…Algae growing in large tubes.
Entrepreneurs have been trying for years to get something valuable out of algae.
It has not been easy, and not just because algae are an unsightly nuisance (and sometimes dangerous, as is the Lake Erie bloom that has endangered drinking water this month).
Although algae grow prodigiously and contain potentially useful molecules — especially lipids, which can be turned into high-energy fuel and other products — extracting those molecules has proved complicated and expensive. So far, virtually the only marketable products based on algae have been high-end skin creams.
But a Nevada company, Algae Systems, has a pilot plant in Alabama that, it says, can turn a profit making diesel fuel from algae by simultaneously performing three other tasks: making clean water from municipal sewage (which it uses to fertilize the algae), using the carbon-heavy residue as fertilizer and generating valuable credits for advanced biofuels.
If it works, the company says, the process will remove more carbon from the atmosphere than is added when the fuel is burned.
“We think it is a really elegant solution,” said Matt Atwood, the chief executive. At its heart is a “hydrothermal liquefaction” system that heats the algae and other solids in the sewage to more than 550 degrees Fahrenheit, at 3,000 pounds per square inch, turning out a liquid that resembles crude oil from a well.
The company sent the liquid to Auburn University, where scientists added hydrogen (a common step in oil refining) to produce diesel fuel. An independent laboratory, Intertek, confirmed that the diesel fuel met industry specifications. The thermal processing has caught the attention of independent scientists. The Department of Energy recently awarded a $4 million grant to a partnership led by SRI International for further work on Algae Systems’ hydrothermal processing system.
Engineers hope the system could dispose of a variety of unwanted or hazardous materials. It also destroys pathogens in sewage.
At the University of Texas at Austin, Halil Berberoglu, an assistant professor of mechanical engineering who is conducting research in the area and is not affiliated with Algae Systems, said the process had the potential to eliminate a key bottleneck in working with algae.
Earlier processes for extracting lipids have been “very energy-intensive,” he said, adding, “You have to dewater the algae, poke holes in cell walls and do all kinds of separation technologies.”
But with high-temperature processing, he said, a factory could get useful products out of not only the lipids but also the proteins and the carbohydrates.
“It is a great way to break those molecules up,” he said, and the presence of extra water in the reactor helps reassemble the elements into long-chain hydrocarbons, which are basically crude oil.
Challenges remain, because such crude oil sometimes incorporates heavy metals, nitrogen and sulfur. But “it is by far the most promising approach,” Dr. Berberoglu said.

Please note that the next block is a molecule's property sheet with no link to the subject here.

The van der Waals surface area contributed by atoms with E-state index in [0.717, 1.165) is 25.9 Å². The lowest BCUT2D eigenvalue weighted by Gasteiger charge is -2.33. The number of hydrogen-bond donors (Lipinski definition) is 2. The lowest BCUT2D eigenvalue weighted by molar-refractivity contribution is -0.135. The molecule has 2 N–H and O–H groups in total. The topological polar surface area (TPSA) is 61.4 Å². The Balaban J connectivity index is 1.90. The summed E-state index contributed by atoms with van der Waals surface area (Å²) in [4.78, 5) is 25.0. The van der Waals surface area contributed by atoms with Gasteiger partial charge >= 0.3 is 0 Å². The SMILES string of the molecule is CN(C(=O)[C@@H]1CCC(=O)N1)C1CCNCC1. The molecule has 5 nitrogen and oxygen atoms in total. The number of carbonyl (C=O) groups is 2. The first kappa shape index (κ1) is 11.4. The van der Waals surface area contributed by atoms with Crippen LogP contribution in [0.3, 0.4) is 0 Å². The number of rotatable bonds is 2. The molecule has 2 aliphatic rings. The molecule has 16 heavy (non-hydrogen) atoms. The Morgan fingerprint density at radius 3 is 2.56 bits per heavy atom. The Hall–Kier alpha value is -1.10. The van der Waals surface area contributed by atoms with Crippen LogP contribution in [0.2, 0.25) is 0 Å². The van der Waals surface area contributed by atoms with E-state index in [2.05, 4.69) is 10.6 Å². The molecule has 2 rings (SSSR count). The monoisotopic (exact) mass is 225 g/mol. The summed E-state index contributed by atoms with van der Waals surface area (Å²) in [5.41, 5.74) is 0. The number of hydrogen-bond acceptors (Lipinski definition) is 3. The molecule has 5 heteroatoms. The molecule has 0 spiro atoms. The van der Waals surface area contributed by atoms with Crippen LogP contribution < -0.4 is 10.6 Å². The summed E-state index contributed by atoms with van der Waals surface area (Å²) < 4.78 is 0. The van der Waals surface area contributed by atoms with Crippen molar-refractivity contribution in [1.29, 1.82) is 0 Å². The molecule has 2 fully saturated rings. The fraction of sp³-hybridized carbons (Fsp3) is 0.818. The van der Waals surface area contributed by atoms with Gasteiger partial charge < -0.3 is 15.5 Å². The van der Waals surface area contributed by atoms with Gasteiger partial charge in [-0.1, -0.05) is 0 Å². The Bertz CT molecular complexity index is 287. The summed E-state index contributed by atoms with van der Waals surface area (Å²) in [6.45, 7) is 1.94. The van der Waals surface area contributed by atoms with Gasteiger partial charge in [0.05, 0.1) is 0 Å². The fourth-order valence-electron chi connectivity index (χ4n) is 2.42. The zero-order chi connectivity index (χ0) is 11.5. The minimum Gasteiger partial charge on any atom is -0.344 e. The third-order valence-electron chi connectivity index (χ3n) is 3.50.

And it has attracted a wide variety of employees. John Perry Barlow, a former lyricist for the Grateful Dead and a founder of the Electronic Frontier Foundation, an Internet civil liberties group, is a vice president; he was in charge of finding a site for the pilot plant — in Daphne, Ala., on Mobile Bay — and is looking for a spot for the commercial plant that the company hopes will follow.
The general manager of the Daphne municipal water and sewage utility, Rob McElroy, announced this month that he had been so impressed with the pilot plant that he was quitting his job to work for Algae Systems.
Company executives say their pilot plant consumes pollutants like phosphorus and nitrogen, which are blamed for the algae bloom in Lake Erie and the “dead zone” near the mouth of the Mississippi in the Gulf of Mexico.
The installation in Mobile Bay takes clever advantage of natural characteristics. It uses giant plastic bags made by Nike that are filled with sewage and algae. The bags float on the water, moored at each end like a sailboat. The bay water keeps the algae at the right temperature, and the waves stir the mix.
Some companies have tried gene-altered algae, but Algae Systems uses naturally occurring forms drawn from the bay. Whichever strain flourishes in the bags is what the company uses. “We call it the Hunger Games,” Mr. Atwood said.
The early results were promising enough for IHI, a Japanese conglomerate, to invest $15 million.
Biofuel plants, like hope, spring eternal but have mostly ended in grief. KiOR, which spent more than $200 million to produce a synthetic fuel from wood, recently shut down; Ineos Bio, the offspring of a major Swiss chemical company, produced commercial quantities of ethanol from wood waste a year ago, but now says it has “unexpected start-up problems.” In many high-tech start-ups, the problem is to get from the pilot stage to the commercial stage, but even some biofuel companies that have lined up the financing to build a commercial-scale factory have been unable to make the process work.
Algae Systems says it hopes it can make a profit by producing potable water as well as fuel, and by charging fees to municipalities for treating their wastewater.
Another potential source of income is the generous renewable fuel credits that the Environmental Protection Agency offers for companies producing “advanced” biofuel, those with small carbon footprints. The credits are purchased by oil companies that are obligated by law to blend in renewable fuels — or, more practically, to complete a paper transaction showing that they have supported such fuels.
Still, Algae Systems estimates that it will cost $80 million to $100 million to move from the pilot plant to commercial-scale production. So far it has not made that leap.